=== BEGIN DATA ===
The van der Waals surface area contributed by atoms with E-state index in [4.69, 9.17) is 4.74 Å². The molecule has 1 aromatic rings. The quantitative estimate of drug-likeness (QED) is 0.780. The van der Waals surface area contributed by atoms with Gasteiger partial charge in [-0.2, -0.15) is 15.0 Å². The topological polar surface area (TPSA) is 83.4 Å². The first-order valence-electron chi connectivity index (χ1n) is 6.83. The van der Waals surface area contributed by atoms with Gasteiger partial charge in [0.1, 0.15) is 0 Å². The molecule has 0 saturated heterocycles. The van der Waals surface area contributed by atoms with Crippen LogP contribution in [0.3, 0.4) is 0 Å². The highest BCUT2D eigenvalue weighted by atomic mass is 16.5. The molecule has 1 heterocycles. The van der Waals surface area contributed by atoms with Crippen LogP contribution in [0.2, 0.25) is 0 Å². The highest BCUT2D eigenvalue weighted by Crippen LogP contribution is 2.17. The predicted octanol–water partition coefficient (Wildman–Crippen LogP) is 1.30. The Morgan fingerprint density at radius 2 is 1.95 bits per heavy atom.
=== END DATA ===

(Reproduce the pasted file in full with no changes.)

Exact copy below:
The van der Waals surface area contributed by atoms with E-state index in [4.69, 9.17) is 4.74 Å². The molecule has 1 aromatic rings. The quantitative estimate of drug-likeness (QED) is 0.780. The van der Waals surface area contributed by atoms with Gasteiger partial charge in [-0.2, -0.15) is 15.0 Å². The topological polar surface area (TPSA) is 83.4 Å². The first-order valence-electron chi connectivity index (χ1n) is 6.83. The van der Waals surface area contributed by atoms with Gasteiger partial charge in [0.1, 0.15) is 0 Å². The molecule has 0 saturated heterocycles. The van der Waals surface area contributed by atoms with Crippen LogP contribution in [0.3, 0.4) is 0 Å². The highest BCUT2D eigenvalue weighted by atomic mass is 16.5. The molecule has 1 heterocycles. The van der Waals surface area contributed by atoms with Crippen LogP contribution in [0.2, 0.25) is 0 Å². The highest BCUT2D eigenvalue weighted by Crippen LogP contribution is 2.17. The predicted octanol–water partition coefficient (Wildman–Crippen LogP) is 1.30. The Morgan fingerprint density at radius 2 is 1.95 bits per heavy atom.